More specifically, the transverse connector 10 of the present invention includes an actuating mechanism 48 for moving the rod engagement seat 46 into and out of engagement with a rod 14 seated in the rod seat 12. The actuating mechanism 48 includes any mechanism which forcibly moves the rod engagement seat 46 into and out of engagement with the rod 14 while maintaining the rod engagement seat 46 in the proper position. This actuating mechanism 48 can include, for example, multiple locking positions to keep the rod engagement seat 46 in a particular position. Alternatively, the engagement mechanism 48 can include a screw 18 which can be set to a specific tension based on the rod 14 being included therein and the specific tension required for the patient.
Additionally, the transverse connector 10 of the present invention can include a body portion 11 including at least one rod seat 12. The engagement mechanism 44 includes an insert/locking tab 16 which is movably connected to the body portion 11. In the preferred embodiment, the insert 16 is pivotally connected to the body portion 11 using an affixing mechanism 20. For example, the insert/locking tab 16 can be connected in any movable fashion known to those of skill in the art. For example, a screw, pivot pin, or other pivotable mechanism can be utilized.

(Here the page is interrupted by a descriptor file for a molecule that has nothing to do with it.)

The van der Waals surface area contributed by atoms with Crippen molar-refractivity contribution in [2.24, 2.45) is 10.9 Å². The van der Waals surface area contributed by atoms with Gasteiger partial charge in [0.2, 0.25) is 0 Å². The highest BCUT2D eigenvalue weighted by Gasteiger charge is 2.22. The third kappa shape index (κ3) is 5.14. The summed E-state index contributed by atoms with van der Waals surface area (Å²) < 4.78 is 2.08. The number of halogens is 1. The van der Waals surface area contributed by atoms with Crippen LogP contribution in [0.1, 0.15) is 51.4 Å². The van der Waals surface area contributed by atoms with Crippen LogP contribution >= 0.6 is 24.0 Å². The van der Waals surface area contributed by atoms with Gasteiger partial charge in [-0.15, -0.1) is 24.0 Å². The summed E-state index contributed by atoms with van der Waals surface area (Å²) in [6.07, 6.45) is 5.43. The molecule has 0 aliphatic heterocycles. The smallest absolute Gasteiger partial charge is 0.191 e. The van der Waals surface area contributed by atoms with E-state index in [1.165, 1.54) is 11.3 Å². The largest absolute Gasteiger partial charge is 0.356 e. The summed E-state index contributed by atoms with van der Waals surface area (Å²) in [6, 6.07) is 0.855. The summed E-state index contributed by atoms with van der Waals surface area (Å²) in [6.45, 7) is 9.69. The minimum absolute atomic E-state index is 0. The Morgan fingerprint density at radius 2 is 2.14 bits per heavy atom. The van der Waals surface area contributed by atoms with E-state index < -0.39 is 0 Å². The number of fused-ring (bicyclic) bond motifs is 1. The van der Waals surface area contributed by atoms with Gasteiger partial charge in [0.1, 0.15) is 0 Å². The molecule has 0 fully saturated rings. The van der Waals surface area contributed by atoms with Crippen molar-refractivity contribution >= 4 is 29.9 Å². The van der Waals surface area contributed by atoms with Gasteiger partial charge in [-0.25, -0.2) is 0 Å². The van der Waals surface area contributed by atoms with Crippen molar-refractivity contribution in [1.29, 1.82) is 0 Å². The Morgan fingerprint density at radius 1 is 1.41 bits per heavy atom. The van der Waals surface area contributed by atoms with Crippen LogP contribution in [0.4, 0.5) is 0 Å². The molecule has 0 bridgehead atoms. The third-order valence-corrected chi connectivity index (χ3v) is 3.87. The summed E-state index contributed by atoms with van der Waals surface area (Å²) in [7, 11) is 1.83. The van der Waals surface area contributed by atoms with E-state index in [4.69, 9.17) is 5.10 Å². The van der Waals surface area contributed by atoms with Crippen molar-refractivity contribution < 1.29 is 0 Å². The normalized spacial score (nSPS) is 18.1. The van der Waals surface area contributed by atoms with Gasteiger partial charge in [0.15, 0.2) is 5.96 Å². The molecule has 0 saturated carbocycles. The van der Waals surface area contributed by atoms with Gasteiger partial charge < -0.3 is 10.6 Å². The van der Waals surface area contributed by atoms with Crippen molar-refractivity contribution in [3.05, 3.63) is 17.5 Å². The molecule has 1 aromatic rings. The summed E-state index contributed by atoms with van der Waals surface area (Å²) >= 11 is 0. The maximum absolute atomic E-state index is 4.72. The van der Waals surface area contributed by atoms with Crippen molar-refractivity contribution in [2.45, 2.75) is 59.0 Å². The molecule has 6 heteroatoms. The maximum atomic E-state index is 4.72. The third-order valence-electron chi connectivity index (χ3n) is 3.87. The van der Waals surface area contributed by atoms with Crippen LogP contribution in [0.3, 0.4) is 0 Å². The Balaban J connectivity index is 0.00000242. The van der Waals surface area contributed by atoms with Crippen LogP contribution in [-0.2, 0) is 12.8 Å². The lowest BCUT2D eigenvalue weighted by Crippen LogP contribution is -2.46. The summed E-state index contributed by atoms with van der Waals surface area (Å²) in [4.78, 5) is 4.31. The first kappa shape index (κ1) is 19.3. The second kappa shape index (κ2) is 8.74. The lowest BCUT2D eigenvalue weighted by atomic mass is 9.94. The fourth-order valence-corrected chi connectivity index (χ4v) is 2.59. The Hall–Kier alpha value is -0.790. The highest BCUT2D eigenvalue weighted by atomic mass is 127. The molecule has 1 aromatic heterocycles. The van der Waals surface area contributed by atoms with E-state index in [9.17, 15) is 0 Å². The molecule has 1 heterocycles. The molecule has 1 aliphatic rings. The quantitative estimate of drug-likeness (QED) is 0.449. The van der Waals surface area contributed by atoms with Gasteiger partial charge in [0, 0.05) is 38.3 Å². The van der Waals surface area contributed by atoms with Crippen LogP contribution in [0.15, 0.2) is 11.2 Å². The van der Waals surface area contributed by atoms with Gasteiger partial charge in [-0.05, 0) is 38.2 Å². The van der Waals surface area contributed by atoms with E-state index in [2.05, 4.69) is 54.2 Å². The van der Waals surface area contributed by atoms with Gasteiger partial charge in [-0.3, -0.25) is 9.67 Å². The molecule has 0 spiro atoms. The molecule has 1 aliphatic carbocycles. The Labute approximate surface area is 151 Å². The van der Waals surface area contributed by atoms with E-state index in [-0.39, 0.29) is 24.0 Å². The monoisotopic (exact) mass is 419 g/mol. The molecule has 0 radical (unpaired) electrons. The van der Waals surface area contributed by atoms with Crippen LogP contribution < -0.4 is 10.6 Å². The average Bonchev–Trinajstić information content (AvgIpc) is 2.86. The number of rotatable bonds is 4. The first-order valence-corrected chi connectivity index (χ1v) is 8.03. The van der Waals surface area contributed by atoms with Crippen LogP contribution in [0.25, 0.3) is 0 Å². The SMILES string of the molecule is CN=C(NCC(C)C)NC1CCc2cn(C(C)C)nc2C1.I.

The insert/locking tab 16 also includes a substantially arcuate recess 22 located in the corner of the insert/locking tab 16. The recess 22 defines the rod engagement seat 46 which is adjacent to the rod seat 12 of the body portion 11.
Also included on the insert/locking tab 16 is an abutment portion 24. The abutment portion 24 is located on the surface of the insert 16 and is located opposite the arcuate recess 22. The actuating mechanism 48 selectively engages the abutment portion 24 to selectively force the arcuate recess 22 towards the rod seat 22 thereby sandwiching the rod 14 therebetween.
In the preferred embodiment, the actuating mechanism 48 includes a set screw 18 threadedly engaged in the body portion 11. The set screw 18 is selectively movable towards and away from the engagement with the abutment portion 24.
An alternative embodiment of the present invention is shown in
Also provided by the present invention is a transverse connector 10 as shown in
The actuating mechanism 18′ simultaneously engages each shoulder 28 portion. The single actuating mechanism 48′ moves each of the inserts 16′ into engagement with the rod 14′ and each of the rod seats 12′.
Additionally, the body portion 11′ of the transverse connector 10′ can include a threaded opening 30 whereby the shoulder portions 28 extend into the opening 30 such that when the actuating mechanism 48′, including a set screw 18′, is threadedly engaged in the opening 30, the actuating mechanism 48 can simultaneously engage both shoulder portions 28. This movement actuates movement of the insert/locking tab 16′ into engagement with the rod 14′ seated in the rod seat 12′. Alternatively, the set screw 18′ can be placed into engagement using any locking mechanism or manually being pushed into the opening 30.